Inside Doaa Abdel Hady's circle



Tue, 31 Oct 2017 - 03:51 GMT


Tue, 31 Oct 2017 - 03:51 GMT

Fragmented from a promotional material [Photo Courtesy: Event official Facebook page]

Fragmented from a promotional material [Photo Courtesy: Event official Facebook page]

CAIRO – 31 October 2017: In a new exhibition at Medrar, young talented artist Doaa Abdel Hady unveils the various phases of depression through a unique depiction of paintings in a new exhibition called “Circle,” which was inaugurated at Medrar on Monday and will run until November 2.

Abdel Hady decided to symbolize the phases of depression based on personal experience through art. She explained to Egypt Today in an interview how she recalled her 13 months of depression in 13 paintings.

Each painting reflects a certain stage of depression, starting from rock bottom, marking the deepest phase of depression to the painting marking her resolve to overcome depression.

The Exhibition [Photo Courtesy: Doaa Abdel Hady]

Egypt Today toured the exhibition to find the first stage of depression that Abdel Hady portrayed with a colorless painting. Black expressed this phase of over thinking, severe sadness, and the hollow feeling of inner death.

The phases then follow a weak unknown glimpse of hope and forces her wounded soul to feel an unjustified instinct for survival.

The rest of the paintings express the different emotions one encounters in depression such as resistance, isolation and temporary insecurity.

Many paintings show the impact of love on this depressed woman, who finds glances of hope. She wants to touch the light, and rise again against her long night lamentations. She aims to fly, even if only with one wing. She re-builds herself, she sticks to her ground, and finally she flies with no wings at all; only to fall again.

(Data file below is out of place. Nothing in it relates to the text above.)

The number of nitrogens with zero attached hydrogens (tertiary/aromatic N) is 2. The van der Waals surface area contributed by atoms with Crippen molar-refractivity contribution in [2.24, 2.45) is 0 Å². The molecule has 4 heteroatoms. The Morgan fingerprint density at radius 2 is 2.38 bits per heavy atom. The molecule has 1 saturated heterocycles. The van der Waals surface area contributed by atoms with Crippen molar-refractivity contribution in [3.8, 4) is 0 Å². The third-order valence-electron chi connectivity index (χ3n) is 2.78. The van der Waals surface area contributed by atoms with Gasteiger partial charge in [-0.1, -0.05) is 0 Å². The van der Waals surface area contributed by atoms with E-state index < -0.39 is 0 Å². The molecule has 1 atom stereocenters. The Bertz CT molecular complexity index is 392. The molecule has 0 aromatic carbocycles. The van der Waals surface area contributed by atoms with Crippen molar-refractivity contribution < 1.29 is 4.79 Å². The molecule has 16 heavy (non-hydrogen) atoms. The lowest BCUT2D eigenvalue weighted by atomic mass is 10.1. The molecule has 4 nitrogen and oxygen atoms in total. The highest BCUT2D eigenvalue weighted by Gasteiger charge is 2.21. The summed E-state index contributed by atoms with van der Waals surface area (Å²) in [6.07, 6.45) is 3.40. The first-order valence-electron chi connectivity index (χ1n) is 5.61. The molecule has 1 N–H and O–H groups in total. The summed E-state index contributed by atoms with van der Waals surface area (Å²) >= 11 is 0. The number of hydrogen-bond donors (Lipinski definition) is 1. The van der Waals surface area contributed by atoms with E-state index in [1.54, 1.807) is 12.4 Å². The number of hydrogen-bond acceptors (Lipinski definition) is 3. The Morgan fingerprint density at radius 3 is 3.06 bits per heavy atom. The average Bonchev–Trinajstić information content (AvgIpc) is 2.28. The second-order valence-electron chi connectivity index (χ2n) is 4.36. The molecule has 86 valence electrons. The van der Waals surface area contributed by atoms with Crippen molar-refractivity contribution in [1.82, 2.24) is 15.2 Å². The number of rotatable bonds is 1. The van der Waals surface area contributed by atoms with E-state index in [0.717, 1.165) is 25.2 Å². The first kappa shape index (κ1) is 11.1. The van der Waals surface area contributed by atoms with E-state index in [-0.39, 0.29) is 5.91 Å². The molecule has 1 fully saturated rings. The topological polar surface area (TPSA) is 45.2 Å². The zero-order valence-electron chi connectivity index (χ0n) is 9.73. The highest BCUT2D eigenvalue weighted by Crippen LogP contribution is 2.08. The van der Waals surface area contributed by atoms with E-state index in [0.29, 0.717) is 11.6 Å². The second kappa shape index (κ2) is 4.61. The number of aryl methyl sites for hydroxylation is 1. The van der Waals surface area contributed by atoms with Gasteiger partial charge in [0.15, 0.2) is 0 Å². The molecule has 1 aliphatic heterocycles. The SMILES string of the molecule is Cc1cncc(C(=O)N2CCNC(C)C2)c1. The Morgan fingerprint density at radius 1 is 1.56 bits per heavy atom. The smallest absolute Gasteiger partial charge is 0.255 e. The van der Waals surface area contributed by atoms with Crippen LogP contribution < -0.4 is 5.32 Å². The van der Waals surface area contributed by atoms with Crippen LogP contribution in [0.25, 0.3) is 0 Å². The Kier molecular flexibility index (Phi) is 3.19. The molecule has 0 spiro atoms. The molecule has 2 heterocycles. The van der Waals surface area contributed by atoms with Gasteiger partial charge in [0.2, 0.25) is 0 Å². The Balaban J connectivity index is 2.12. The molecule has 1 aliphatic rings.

One of the exhibited works [Photo Courtesy: Doaa Abdel Hady]

Face to face with depression again, she finally makes the decision to recollect her fragmented thoughts and break the vicious circle of overthinking.

A simple story that anyone who has passed or passes through depression is probably familiar with. Relying on a faceless female figure in her paintings gives a wider opportunity for the audience to imagine him/herself in this situation. "It is not subjective, it is open for everyone to feel," Abdel Hady told Egypt Today.

One of the exhibited works [Photo Courtesy: Doaa Abdel Hady]

Abdel Hady uses many symbols to attract the audience such as a sand clock, ballet dancer, and wings. She also intended to enclose all her figures inside a circle to stress the fight with one’s inner demons.

“The last drawing, which is the most interesting one, reflects her thoughts of finally leaving that circle,” Marawan Abd Elmoula, painting description writer, explained to Egypt Today. "The last painting could be interpreted as her either aiming to return to her circle or as her resistance and will to break her circle."

The last drawining in Circle story [Photo Courtesy: Doaa Abdel Hady]

“Doaa and I passed through depression but in different situations, even though the phases were the same," he explained.

Abdel Hady also further explained how Marwan could relate to her thoughts which were translated into paintings that took five months to create.

The second part of the exhibition focuses on other depressed situations such as late night paintings which aim to translate late night overthinking.

Late Night paintings [Photo Courtesy: Rana Atef]

Abdel Hady converted depression into beautiful pieces of art and has used several effects such as music and video in exhibiting her last painting to emphasize her message.

Abdel Hady’s exhibition was not only a voice for those suffering from depression, it was a way of showing other people depression itself. The hidden, invisible monster under someone’s bed, depression is one of the most difficult psychological illnesses to comprehend. Many depressed individuals feel isolated and misunderstood because people who have never experienced depression cannot comprehend its circle.



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